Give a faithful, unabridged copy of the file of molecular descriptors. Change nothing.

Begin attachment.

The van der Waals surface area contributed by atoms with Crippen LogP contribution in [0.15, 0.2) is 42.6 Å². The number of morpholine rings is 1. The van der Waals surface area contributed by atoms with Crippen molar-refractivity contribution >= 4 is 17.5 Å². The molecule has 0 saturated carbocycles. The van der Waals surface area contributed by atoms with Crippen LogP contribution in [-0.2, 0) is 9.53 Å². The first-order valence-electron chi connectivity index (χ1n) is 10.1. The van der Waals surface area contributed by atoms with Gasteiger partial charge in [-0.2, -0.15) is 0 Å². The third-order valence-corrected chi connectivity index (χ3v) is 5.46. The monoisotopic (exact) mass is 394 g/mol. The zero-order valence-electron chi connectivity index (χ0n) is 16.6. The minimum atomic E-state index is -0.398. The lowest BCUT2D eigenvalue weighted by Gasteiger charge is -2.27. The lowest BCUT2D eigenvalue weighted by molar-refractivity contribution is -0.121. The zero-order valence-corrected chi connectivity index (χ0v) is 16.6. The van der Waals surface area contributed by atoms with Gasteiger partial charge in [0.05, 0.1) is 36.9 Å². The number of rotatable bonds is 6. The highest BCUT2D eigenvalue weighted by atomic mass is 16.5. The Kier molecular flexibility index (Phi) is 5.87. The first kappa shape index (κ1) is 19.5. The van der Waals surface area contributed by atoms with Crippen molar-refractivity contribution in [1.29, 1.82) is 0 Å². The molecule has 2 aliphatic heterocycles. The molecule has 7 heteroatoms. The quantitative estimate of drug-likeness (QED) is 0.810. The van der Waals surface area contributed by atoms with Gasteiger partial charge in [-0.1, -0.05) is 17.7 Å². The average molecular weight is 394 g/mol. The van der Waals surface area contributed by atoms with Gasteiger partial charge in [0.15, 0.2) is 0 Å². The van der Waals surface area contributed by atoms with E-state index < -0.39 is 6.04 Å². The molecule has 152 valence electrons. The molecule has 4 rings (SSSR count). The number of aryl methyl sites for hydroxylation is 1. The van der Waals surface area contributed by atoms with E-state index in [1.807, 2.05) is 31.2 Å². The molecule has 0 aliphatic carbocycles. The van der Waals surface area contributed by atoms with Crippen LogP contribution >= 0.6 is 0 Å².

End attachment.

The van der Waals surface area contributed by atoms with Crippen LogP contribution in [0.15, 0.2) is 42.6 Å². The number of morpholine rings is 1. The van der Waals surface area contributed by atoms with Crippen molar-refractivity contribution >= 4 is 17.5 Å². The molecule has 0 saturated carbocycles. The van der Waals surface area contributed by atoms with Crippen LogP contribution in [-0.2, 0) is 9.53 Å². The first-order valence-electron chi connectivity index (χ1n) is 10.1. The van der Waals surface area contributed by atoms with Gasteiger partial charge in [-0.2, -0.15) is 0 Å². The third-order valence-corrected chi connectivity index (χ3v) is 5.46. The monoisotopic (exact) mass is 394 g/mol. The zero-order valence-electron chi connectivity index (χ0n) is 16.6. The minimum atomic E-state index is -0.398. The lowest BCUT2D eigenvalue weighted by Gasteiger charge is -2.27. The lowest BCUT2D eigenvalue weighted by molar-refractivity contribution is -0.121. The zero-order valence-corrected chi connectivity index (χ0v) is 16.6. The van der Waals surface area contributed by atoms with Gasteiger partial charge in [0.05, 0.1) is 36.9 Å². The number of rotatable bonds is 6. The highest BCUT2D eigenvalue weighted by atomic mass is 16.5. The Kier molecular flexibility index (Phi) is 5.87. The first kappa shape index (κ1) is 19.5. The van der Waals surface area contributed by atoms with Crippen molar-refractivity contribution in [1.29, 1.82) is 0 Å². The molecule has 2 aliphatic heterocycles. The molecule has 7 heteroatoms. The quantitative estimate of drug-likeness (QED) is 0.810. The van der Waals surface area contributed by atoms with Gasteiger partial charge in [-0.1, -0.05) is 17.7 Å². The average molecular weight is 394 g/mol. The van der Waals surface area contributed by atoms with Gasteiger partial charge in [0.15, 0.2) is 0 Å². The van der Waals surface area contributed by atoms with E-state index < -0.39 is 6.04 Å². The molecule has 152 valence electrons. The molecule has 4 rings (SSSR count). The number of aryl methyl sites for hydroxylation is 1. The van der Waals surface area contributed by atoms with E-state index in [1.807, 2.05) is 31.2 Å². The molecule has 0 aliphatic carbocycles. The van der Waals surface area contributed by atoms with Crippen LogP contribution >= 0.6 is 0 Å².